Ever since Windows Phone 7 launched with Xbox features and games, fans have been clamoring for a mobile Halo game. The Halo series of first-person shooters is Microsoft’s most popular gaming franchise, so a Windows Phone version would seem like a foregone conclusion. But two years passed without the slightest hint at a mobile Halo title, prompting us to question whether Microsoft has the will to bring its gaming franchises to Windows Phone.

Thankfully, a little PC and tablet OS called Windows 8 finally inspired Microsoft and franchise stewards 343 Industries to make the leap towards bringing Halo to mobile devices. Developing the game for Windows Phone 8 and Windows 8 simultaneously allowed the creators to keep costs down; reach the phone, tablet, and PC markets in one go; and give Microsoft’s fledgling phone and tablet operating systems a shot in the arm.

Halo: Spartan Assault is finally available on Windows Phone 8 and Windows 8. Read on for our comprehensive review of both versions!

A slim story

Halo: Spartan Assault for Windows Phone 8

Spartan Assault takes place between Halo 3 and 4. Since Master Chief is napping in cryosleep during that time period, players control two of his co-Spartans (genetically enhanced soldiers) instead. You’ll play as either Sarah Palmer (first seen in Halo 4) or newcomer Spartan Davis, depending on the level.

A new character would normally be exciting, but Davis doesn’t show any personality or even have a first name. His final appearance in the game comes in an awfully offhand manner to boot. Davis could have been left out without impacting the story.

Arcade Halo

Halo: Spartan Assault for Windows Phone 8

Characterization aside, Spartan Assault deftly adapts Halo’s shooting gameplay into a title that can be played in tiny chunks on the go. Gears of War Judgment did pretty much the same thing earlier this year on the Xbox 360, breaking away from long, story-heavy stages into short, highly replayable levels.

Spartan Assault’s 25 stages vary in objective and length. Several have players defending a stationary location against enemies for a set duration of 2-4 minutes. Other times you’ll escort one or more NPC allies to their destination or hunt down a group of enemies. Mission length caps at five minutes or so, though you might spend much longer trying to actually beat the harder missions.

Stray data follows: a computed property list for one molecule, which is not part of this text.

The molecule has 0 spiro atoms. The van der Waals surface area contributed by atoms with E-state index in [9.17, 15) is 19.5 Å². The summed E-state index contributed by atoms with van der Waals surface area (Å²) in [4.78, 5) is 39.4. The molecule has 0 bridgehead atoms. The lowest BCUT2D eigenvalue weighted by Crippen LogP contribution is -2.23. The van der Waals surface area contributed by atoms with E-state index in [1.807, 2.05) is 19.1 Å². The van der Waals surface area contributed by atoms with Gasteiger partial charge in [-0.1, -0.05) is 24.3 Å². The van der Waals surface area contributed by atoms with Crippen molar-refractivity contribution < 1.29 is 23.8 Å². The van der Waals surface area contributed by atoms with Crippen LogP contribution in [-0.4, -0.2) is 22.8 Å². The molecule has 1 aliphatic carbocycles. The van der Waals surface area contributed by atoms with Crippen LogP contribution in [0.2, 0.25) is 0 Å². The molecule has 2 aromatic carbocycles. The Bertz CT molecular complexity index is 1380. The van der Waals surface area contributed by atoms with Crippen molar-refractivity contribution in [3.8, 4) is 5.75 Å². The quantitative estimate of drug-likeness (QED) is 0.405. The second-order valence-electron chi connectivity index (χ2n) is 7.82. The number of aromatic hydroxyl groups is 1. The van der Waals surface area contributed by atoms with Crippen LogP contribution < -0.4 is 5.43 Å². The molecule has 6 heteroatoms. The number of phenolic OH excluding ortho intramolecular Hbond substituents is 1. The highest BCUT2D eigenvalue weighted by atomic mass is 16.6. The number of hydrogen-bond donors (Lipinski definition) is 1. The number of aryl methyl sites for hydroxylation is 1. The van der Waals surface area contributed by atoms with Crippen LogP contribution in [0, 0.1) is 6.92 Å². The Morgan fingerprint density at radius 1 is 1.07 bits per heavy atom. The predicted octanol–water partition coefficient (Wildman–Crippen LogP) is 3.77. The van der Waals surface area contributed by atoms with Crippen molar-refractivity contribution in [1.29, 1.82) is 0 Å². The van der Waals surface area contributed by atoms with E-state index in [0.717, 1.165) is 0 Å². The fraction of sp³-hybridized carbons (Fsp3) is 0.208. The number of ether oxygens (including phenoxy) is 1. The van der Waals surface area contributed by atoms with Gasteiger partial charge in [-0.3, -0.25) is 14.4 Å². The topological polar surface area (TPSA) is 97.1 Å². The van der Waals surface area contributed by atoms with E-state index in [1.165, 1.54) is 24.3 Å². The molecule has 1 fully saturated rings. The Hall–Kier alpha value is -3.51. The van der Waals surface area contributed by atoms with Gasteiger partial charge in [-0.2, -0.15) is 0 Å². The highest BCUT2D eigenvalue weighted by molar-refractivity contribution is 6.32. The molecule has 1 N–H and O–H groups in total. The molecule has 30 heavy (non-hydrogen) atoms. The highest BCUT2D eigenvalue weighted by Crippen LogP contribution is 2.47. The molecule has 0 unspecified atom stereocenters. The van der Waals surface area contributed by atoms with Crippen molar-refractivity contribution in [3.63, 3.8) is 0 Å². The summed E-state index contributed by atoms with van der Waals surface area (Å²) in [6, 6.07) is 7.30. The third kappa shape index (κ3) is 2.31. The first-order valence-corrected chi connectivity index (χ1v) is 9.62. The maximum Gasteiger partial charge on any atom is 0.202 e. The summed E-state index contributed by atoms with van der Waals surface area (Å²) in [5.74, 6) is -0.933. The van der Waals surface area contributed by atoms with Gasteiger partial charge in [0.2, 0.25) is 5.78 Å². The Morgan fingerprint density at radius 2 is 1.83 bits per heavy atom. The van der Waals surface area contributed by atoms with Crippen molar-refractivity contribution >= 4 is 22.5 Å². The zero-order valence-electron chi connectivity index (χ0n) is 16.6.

Play it again, Sam

Halo: Spartan Assault for Windows Phone 8

While it won’t take especially long just to beat the game, the developers have done a surprisingly good job at instilling replay value. For starters, gamers can earn 32 medals to seek for kill streaks and specific types of kills. Medals add to a stage’s score, making it easier to earn gold star ratings.

Other than seeking gold stars for each stage, Challenges lengthen the game a fair deal. Three weekly challenges provide new objectives over time. Plus each level has three specific challenges such as killing a number of enemies with a specific weapon.

Challenges are fun to go after but one major UI mistake cuts into that fun: you have to visit a specific screen from the main menu in order to view those challenges. It would be so much more convenient and intuitive if the stage challenges showed up before and after a stage or when pausing the game. Having to back out to the main menu to check them is a major hassle.

Load-outs, XP, and difficulty

Halo: Spartan Assault for Windows Phone 8

Every stage has its own specific load-out of two weapons and one armor ability. Players can spend XP earned from beating levels or credits bought via In-App Purchase (IAP) in order to access better weapons like the Sniper Rifle and Rocket Launcher instead of the default load-out. The catch is they only unlock during that specific instance; if you revisit the level and want a boost, you’ll have to buy it all over again.